Improving yields, optimising inputs, reducing pollution and ensuring product traceability... these are our aims. Not to mention savings in time and fuel thanks to one less tractor trip through the plot
Another underlying factor is the rise of precision agriculture in line with new regulatory standards that will soon limit the use of phytosanitary products.
AgriBIoT will focus on high value-added produce, starting with wine. The idea is to install RFID tags in vineyards with one tag per row, or even one tag per vine stock. “It’s a bit like a digital notepad. At the moment, winegrowers have to go through their vineyards with a notebook in which they write down all the work to carry out, such as mending a stake that has been accidentally pulled out by a tractor or spreading Bordeaux mixture along a certain row. They then have to pass these instructions on to the workers. They also sometimes enter the information in a database or a log for monitoring the work. Our aim is to optimise and simplify this whole process.”
In practice, the winegrower will record their notes directly in the vineyard using the tags and an RFID reader/writer. In turn, the agricultural worker will consult these instructions and carries out the job requested: repairing a training wire, pruning a row of vines, shredding vine shoots, etc.
The innovation is not in the tag itself, but in the way it is used. AgriBIoT uses technology developed by Ease, a research team specialised in pervasive computing at the Inria centre in Rennes. Two of its members, Paul Couderc and Jean-Marie Bonnin, are also founding members of the project.
“Current RFID tag or flash code systems simply store an identifier that redirects the user to a database,” explains Jean-Marie Bonnin. “In our view, this mode of functioning has several disadvantages. Firstly, everyone has to share access to the database, which is not necessarily desirable. Secondly, the user has to have physical access to the database. If the tractor goes to a plot where there is no signal, the worker cannot obtain the information they need and this prevents them from doing their work.”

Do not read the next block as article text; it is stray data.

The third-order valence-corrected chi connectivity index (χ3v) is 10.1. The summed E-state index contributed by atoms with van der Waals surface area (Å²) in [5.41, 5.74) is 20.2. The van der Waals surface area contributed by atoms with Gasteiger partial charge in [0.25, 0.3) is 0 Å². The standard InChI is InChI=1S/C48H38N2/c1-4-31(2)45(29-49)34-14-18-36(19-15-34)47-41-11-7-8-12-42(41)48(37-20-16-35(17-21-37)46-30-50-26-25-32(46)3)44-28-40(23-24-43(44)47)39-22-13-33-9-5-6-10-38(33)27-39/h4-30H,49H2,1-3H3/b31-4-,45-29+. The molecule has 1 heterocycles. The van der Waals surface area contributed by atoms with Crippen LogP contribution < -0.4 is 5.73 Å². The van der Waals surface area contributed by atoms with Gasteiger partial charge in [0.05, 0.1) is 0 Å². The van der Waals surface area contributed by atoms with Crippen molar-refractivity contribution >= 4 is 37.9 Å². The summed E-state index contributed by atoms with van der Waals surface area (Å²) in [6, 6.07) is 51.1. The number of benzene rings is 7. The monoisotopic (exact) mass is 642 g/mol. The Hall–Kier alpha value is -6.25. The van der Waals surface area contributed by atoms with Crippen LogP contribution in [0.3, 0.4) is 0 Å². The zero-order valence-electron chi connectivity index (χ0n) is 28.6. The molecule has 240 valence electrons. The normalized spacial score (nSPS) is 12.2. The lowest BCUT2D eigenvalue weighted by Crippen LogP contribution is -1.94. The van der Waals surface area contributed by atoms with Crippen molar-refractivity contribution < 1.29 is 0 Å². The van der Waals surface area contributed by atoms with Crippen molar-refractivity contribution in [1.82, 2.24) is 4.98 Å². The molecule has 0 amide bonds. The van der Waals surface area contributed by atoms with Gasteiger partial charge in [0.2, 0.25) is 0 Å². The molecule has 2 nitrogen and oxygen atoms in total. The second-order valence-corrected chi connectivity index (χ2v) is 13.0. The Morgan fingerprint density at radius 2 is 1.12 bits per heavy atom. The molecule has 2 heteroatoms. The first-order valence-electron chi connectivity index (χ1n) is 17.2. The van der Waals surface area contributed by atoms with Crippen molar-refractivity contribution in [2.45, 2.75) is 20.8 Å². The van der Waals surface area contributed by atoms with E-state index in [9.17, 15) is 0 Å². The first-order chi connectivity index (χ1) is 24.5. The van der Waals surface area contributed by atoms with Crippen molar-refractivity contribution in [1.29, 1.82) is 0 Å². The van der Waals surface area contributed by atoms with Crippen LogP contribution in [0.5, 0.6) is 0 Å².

AgriBIoT is based on the inverse model. “Information is stored in the environment for local use. The data is contained in the RFID tags directly. We could also insert pieces of code to be executed when illuminated by radio frequency, but we are not currently using this capacity.” In addition to instructions for the workers, the smart label could also store data measured by sensors to monitor humidity, temperature, etc.
Spread throughout the crop, this pervasive storage architecture is also much more flexible than cloud-based systems.
“One of the difficulties of the other methods is that you have to precisely identify each stock and create an exact representation of how the vines are planted in the plot. This makes every operation very complicated.”
All the data stored in the vineyards is transferred via a gateway to a local low-power server in the winegrower’s office. This offers another advantage over the cloud. “The winegrower has total control over his data,” explains Oscar Roberto Bastos. “They can decide to share it with the cooperative they belong to, for example, but it’s their choice. They have the control.”
Another specificity is that “the tool adapts to the production process, not the other way round. This is achieved by using standards, open interfaces and free software. With a simple web browser, the winegrower can create their own menus in the application to define things such as the type of work to carry out. In the plots, he can see these menus on the recorder”. And so can the worker...
“One of the ideas we are promoting is the progressive adoption of this technology,” says Jean-Marie Bonnin. “As it is used by more and more winegrowers, new situations and uses will emerge. Our application also has to be adaptable to every crop, every profession.”
Financed by Inria, Engineer Simon Tropée recently joined the team to work on the industrialisation of the software. The company will start up at the end of 2021. To begin with, AgriBIoT will focus on viticulture, but the technology is also of interest to other sectors. “We are in discussion with organic apple growers in Morbihan, for example. Although the crop is different, the paradigm is the same,” explains Oscar Roberto Bastos.
In time, this powerful tool will also improve product traceability and consumer information.
“In a few years, you will be able to scan the label on a wine bottle to find out in what conditions the grapes were grown.”